Architecture was in shock earlier this year when Hamiltons, the UK’s 16th biggest practice, decided to split up. Former director Craig Casci talks to Emily Wright about the break-up, and about making sure his new company stays a manageable size
This time last year, the architect Hamiltons was the 16th biggest in the UK, according to Building’s consultants survey. The 45-year-old practice was winning major jobs such as the design of Land Securities’ Park House project in Mayfair, it had grown from 80 to 300 staff in just 10 years, and was holding firm despite the recession.
So why did the directors decide to go their separate ways? From the outside it made no sense. Most people reckon growth to be a good thing - enviable in fact. But over the course of six months, the founder and three other directors left - some to set up breakaway firms. By March 2010 Hamiltons was no more as the four remaining directors restructured it, renaming the practice BFLS.
The sudden break-up left most people assuming that there must have been internal issues or a falling-out, but one of the former directors, Craig Casci, who has now set up his own masterplanning and housing offshoot called GRID, wants to set the record straight.
“We never intended to get that big,” he explains from his west London office, which he still shares with BFLS. “None of us wanted to be promoted to the point where we weren’t architects anymore. When we realised just how big a practice of 300 people is and how many compromises have to be made, we decided to restructure.”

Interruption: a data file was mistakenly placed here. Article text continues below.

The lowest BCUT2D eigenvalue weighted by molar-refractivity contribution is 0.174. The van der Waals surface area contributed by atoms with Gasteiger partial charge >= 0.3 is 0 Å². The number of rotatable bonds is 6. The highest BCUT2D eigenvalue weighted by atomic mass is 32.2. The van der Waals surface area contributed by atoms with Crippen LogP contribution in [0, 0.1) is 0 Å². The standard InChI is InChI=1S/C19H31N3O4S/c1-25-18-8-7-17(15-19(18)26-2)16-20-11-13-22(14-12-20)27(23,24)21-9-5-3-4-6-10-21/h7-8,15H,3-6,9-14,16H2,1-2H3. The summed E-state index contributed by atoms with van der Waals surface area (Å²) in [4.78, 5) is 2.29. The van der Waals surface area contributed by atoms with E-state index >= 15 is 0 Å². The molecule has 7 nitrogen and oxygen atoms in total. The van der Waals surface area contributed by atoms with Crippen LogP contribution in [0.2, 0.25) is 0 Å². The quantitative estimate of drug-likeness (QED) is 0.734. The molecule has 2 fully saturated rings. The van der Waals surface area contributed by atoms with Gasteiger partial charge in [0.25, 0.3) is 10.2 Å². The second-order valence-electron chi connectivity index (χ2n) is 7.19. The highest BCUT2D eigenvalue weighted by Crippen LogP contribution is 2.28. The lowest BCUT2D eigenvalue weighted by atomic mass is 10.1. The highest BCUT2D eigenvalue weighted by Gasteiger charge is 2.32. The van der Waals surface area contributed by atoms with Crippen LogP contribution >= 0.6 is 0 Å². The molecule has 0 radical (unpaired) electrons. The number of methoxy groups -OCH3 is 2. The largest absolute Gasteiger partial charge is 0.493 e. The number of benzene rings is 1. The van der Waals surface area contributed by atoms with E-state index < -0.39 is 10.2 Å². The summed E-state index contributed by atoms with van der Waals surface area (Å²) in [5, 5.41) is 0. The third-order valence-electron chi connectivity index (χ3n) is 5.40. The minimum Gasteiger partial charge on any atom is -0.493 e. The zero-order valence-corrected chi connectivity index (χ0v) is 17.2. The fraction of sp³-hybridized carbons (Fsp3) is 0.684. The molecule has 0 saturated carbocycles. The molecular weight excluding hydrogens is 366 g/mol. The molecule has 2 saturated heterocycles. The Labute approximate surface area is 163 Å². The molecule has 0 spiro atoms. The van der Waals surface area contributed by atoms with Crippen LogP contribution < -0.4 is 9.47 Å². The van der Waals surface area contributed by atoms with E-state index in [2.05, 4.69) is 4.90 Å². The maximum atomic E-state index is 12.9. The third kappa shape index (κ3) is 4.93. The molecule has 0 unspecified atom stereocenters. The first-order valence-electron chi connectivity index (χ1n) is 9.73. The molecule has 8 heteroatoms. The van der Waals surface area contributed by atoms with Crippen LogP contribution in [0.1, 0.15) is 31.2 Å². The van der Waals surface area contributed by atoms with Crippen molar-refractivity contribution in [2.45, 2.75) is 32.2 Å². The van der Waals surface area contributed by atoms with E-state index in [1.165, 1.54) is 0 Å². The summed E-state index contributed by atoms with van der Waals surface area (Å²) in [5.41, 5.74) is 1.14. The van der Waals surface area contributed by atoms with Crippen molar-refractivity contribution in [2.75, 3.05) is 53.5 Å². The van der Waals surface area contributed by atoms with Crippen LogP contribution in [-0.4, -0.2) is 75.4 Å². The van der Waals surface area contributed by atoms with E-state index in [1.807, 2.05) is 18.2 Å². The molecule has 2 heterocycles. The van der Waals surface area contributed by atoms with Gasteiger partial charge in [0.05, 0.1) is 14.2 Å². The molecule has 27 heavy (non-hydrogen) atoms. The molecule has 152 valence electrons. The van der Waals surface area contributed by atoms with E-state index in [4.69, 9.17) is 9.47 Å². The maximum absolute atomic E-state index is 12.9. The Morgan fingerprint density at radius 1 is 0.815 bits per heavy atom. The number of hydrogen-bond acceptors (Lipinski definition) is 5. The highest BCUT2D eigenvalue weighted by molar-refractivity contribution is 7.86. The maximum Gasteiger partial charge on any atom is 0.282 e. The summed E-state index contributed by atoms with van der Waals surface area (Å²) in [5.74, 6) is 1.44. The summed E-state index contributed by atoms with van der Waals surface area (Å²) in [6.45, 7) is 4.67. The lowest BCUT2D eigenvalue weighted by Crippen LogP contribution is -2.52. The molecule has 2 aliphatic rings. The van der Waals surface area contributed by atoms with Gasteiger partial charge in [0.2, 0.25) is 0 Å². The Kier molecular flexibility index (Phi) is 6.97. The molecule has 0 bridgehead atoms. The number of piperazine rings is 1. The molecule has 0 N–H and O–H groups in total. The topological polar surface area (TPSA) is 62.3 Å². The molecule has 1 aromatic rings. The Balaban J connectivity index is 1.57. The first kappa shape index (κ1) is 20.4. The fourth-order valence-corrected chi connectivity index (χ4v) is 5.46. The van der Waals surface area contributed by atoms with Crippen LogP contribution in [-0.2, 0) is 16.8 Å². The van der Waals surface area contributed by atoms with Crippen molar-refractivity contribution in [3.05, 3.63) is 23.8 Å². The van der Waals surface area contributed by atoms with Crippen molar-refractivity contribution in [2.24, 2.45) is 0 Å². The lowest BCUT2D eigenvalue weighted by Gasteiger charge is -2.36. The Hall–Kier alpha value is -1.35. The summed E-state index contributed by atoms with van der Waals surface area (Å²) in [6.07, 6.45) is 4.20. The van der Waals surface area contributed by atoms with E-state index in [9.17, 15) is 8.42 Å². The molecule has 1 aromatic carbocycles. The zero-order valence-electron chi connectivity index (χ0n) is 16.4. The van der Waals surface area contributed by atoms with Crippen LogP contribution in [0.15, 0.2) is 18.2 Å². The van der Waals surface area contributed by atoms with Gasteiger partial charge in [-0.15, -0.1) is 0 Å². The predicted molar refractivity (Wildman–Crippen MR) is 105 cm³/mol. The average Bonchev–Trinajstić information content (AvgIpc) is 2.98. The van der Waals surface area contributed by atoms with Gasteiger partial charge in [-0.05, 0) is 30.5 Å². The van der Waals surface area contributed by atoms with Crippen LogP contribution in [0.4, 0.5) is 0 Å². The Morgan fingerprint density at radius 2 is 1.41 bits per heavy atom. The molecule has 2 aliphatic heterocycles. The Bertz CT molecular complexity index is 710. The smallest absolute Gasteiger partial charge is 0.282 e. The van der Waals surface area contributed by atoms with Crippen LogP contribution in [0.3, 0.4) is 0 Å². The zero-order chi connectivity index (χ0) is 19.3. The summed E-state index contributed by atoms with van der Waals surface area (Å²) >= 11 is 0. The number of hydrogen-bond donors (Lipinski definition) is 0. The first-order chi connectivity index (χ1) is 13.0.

Good night and good luck
So no dramatic bust-up, then? “All the press coverage of that time was completely inaccurate,” Casci insists. “People thought we had gone bankrupt or there had been huge fights. But Hamiltons was one of the only recession-proof practices around because we never borrowed and we had no debt. And there were no falling-outs.
“There were three of us who left at around the same time. It was all done openly with the support of the other directors. People said, ’You take that client, take that fee base, take some staff with you and good luck old chap’.”
What about the controversy surrounding the Park House job - the one another former director, Robin Partington, was reported to have taken with him when he left? “There was no problem when Robin went to set up on his own and, as for Park House, it was his job. I don’t think there was any enthusiasm across the board for any of us to take it on.”
Partington is quick to back up Casci’s evaluation of the split. “There was no animosity at all,” he says. And as for the firm being in trouble? “It couldn’t have been in better shape and still is as BFLS.”
On to Casci’s breakaway firm, the 35-strong group of masterplanners and housing experts - formerly the urban regeneration division of Hamiltons - that makes up GRID. So far things appear to be going well. The firm has won key schemes - including a 40-acre masterplan in Dartford, Kent, and 190 Strand London, a 200-unit apartment and retail project - and has retained all its clients.
Casci says the success of the new firm so far has a lot to do with the timing: “A recession is the best time to do this. You don’t want to do it in the middle of a boom when you are working flat out. I have always enjoyed recessions. It’s like pruning in the garden - great fun. You have to get the shape back if you want it to grow properly next year.”